14. February 27, Forbes – (California; New York; International) Wells Fargo Bank gives scammer three tries. December 2011, an unidentified scammer tricked Wells Fargo into wiring $2.1 million to a bogus bank account in Hong Kong, Forbes reported February 27. He sent Wells Fargo’s Corporate Trust Services department in San Francisco two faxes asking that money be wired from an escrow account, maintained for California’s largest hospital chain, Catholic Healthcare West (CHW), to two banks in New York and Hong Kong. After those banks rejected the transfers on the grounds the recipient accounts did not exist, the scammer sent a third fax asking Wells to transfer money from the same escrow account to a third bank in Hong Kong. Wells complied and the money was moved. CHW wanted to move its escrow account from WestAmerica Bank to Wells Fargo and needed the approval of the Merced County Board of Supervisors. The board put the item on its official agenda for February 15, 2011, posting a partial copy of the escrow agreement on the county Web site, including the signatures of the Merced County director of public health and CHW’s chief financial officer (CFO). The scammer’s faxes included what appeared to be written authorizations from the health director and CFO, however their signatures were copied and pasted from the contract the county had posted. Source:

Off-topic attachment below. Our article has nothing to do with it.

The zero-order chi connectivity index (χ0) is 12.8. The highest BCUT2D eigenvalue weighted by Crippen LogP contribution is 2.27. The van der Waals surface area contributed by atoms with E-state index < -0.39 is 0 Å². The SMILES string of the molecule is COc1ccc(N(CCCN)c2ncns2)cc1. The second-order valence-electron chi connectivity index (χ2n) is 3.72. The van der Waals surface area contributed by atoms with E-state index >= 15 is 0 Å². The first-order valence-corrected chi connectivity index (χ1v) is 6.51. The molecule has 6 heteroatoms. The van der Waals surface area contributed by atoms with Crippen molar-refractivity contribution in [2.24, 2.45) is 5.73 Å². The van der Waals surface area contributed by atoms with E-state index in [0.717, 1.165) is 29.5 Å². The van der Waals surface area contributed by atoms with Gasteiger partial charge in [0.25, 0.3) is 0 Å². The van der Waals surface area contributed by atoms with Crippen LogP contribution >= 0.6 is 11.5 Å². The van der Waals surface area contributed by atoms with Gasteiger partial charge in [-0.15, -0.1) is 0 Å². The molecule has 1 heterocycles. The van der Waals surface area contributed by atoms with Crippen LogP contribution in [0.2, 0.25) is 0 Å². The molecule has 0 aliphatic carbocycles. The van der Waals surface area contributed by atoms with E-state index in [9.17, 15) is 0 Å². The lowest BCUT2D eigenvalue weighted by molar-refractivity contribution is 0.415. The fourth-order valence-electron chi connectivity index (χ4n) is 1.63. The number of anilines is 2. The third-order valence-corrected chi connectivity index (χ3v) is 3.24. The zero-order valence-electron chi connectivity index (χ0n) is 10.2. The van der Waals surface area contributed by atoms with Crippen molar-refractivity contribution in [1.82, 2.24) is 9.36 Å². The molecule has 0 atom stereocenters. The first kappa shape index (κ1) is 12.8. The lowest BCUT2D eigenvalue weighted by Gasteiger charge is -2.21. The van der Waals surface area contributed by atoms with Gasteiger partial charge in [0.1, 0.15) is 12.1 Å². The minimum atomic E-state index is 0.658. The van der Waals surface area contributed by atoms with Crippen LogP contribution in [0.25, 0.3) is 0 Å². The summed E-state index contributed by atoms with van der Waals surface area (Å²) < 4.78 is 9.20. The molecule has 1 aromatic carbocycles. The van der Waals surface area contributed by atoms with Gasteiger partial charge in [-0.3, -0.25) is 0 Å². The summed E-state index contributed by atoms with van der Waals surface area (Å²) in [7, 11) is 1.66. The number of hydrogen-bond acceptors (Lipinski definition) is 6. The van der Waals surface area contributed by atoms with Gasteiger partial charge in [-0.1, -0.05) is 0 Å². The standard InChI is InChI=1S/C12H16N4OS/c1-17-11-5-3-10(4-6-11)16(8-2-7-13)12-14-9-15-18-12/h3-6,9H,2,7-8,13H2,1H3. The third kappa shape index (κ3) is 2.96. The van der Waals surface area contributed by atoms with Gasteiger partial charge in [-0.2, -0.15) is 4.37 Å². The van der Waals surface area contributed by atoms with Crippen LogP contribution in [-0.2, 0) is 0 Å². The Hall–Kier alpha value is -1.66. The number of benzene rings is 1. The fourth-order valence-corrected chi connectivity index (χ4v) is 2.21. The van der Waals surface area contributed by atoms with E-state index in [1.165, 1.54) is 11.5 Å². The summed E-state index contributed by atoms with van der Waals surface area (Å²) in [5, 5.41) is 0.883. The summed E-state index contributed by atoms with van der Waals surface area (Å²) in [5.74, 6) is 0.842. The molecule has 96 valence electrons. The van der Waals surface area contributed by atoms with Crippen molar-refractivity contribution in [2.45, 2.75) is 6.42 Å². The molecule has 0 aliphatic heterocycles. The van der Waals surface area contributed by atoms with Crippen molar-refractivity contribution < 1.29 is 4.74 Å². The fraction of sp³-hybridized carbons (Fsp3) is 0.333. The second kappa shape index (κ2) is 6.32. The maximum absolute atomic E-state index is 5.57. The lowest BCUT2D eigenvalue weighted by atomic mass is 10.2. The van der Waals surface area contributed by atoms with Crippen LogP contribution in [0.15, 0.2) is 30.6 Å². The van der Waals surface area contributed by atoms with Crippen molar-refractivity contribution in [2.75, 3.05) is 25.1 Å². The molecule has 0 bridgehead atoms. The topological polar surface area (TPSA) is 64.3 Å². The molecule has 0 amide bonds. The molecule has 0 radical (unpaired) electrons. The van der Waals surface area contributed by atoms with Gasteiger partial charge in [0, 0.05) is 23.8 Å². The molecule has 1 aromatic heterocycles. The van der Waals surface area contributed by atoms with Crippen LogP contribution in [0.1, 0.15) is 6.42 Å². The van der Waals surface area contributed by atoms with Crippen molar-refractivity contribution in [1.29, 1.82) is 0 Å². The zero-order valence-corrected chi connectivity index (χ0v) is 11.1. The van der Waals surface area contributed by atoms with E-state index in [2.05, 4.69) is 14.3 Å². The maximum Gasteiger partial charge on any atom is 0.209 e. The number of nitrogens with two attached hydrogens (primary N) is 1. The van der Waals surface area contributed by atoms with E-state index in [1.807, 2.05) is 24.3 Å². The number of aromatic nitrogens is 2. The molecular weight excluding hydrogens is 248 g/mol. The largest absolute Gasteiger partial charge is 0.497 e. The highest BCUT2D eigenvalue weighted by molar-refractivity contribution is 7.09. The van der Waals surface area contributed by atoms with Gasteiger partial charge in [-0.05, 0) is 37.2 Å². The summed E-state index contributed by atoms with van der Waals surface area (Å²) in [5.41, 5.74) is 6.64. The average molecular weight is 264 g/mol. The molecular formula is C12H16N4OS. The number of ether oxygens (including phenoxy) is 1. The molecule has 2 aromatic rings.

Information Technology

35. February 29, Softpedia – (International) Multiple vulnerabilities found in Pinterest. Pinterest, a pinboard social media Web site, was found to contain many vulnerabilities that could allow an attacker to cause serious damage. A security researcher found the site, which has more than 10 million active users, has extremely poor security. He identified a cross-site scripting vulnerability and an iframe injection issue that could allow hackers to hijack user accounts and perform other malicious operations. With the aid of another security researcher, he found a URL redirection flaw that could be leveraged to redirect the site’s visitors to other potentially malicious domains. Source: